Government considers subsidised Qantas and Virgin domestic flights

The federal government is considering underwriting domestic flights operated by Qantas and Virgin Australia to maintain air links between capital cities, following sharp capacity cuts by the carriers.

Virgin on Friday grounded all domestic flying except for a single Sydney to Melbourne return service operating six days a week. Qantas and its budget offshoot Jetstar continue to fly to each capital city but at a significantly reduced frequency due to travel restrictions put in place to slow the spread of coronavirus.

Jetstar planes being parked for storage at Avalon Airport, near Geelong. Credit:Jason South

Federal transport minister and deputy prime minister Michael McCormack said he was talking to both airlines about funding domestic flights to ensure routes between capital cities could remain open.

"We… need of course to transfer people around from capital city to capital city," Mr McCormack said in an interview with ABC television on Monday morning.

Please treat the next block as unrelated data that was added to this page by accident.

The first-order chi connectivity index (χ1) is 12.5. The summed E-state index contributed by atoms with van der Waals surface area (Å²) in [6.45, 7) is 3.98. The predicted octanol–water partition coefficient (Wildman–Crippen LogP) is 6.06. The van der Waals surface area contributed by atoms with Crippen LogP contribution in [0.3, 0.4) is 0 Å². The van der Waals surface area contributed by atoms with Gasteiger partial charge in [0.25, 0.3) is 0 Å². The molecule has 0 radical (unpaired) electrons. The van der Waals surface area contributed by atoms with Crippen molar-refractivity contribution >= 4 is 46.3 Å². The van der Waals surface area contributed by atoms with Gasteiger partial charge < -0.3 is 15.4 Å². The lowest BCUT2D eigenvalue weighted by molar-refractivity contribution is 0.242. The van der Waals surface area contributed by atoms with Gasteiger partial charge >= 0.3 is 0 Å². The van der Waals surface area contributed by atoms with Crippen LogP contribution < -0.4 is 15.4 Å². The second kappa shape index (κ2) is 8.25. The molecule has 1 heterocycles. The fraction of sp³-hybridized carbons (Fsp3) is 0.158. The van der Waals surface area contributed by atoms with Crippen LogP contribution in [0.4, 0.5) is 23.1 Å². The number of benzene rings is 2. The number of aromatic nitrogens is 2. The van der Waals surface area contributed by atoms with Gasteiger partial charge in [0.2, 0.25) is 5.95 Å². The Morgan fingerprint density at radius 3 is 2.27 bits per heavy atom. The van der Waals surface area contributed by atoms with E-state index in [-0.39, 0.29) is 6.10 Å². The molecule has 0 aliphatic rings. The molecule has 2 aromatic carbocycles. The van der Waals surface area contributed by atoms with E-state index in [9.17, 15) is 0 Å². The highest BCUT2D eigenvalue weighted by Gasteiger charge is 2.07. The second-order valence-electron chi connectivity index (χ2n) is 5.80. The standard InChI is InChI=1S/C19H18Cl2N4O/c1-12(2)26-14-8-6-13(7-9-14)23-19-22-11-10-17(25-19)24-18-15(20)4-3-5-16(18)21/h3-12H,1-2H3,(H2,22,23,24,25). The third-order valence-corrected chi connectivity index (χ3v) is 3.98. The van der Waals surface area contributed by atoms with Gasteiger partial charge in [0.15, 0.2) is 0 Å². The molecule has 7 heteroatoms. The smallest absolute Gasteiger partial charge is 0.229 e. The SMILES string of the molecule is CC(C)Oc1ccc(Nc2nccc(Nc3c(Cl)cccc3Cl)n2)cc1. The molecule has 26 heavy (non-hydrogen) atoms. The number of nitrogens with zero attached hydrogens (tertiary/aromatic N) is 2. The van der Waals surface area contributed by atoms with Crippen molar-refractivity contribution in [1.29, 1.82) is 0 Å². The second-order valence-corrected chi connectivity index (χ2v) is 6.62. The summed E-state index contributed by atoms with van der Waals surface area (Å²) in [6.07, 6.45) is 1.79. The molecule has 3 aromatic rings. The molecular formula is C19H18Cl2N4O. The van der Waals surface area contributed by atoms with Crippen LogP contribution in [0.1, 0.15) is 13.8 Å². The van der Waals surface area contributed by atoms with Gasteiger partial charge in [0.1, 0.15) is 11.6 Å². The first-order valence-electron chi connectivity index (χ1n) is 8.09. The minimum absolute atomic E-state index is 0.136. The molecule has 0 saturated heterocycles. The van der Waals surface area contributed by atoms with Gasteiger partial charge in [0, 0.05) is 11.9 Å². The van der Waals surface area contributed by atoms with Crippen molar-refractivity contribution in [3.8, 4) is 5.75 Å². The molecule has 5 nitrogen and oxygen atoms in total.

He said that included people who return to Australia on international flights, are then forced into quarantine in the city they fly into for 14 days and then have to return to their home city.

The government has already underwritten Qantas and Virgin relaunching a limited international network to bring stranded Australians home. The carriers will operate 13 flights per week from London, Los Angeles, Hong Kong and Auckland.

Returning more planes to the skies will be a welcome boost for Australia's two major airlines, which have been financially battered by travel restrictions put in place to slow the spread of coronavirus.

Qantas has reduced its capacity between Sydney and Melbourne to only five return flights a week, compared to 50 return flights a day before the pandemic took hold.

Qantas has stood down around 20,000 of its 30,000 workers while Virgin has sent home around 8000 of its 10,000 employees to slow their cash burn as new bookings dry up.

The debt-laden Virgin continues to push government for a $1.4 billion loan it says it needs to ensure it can make it through the crisis. However Qantas, which has a stronger balance sheet, has been pushing back against government help directed only to Virgin.

The government has so far announced $715 million in support for the major airlines in the form of waived fees and levies plus another $298 million package for regional carriers.

The Tourism and Transport Forum, an Australian industry group, estimates international and inter-state travel restrictions are costing the tourism industry $9 billion every month.

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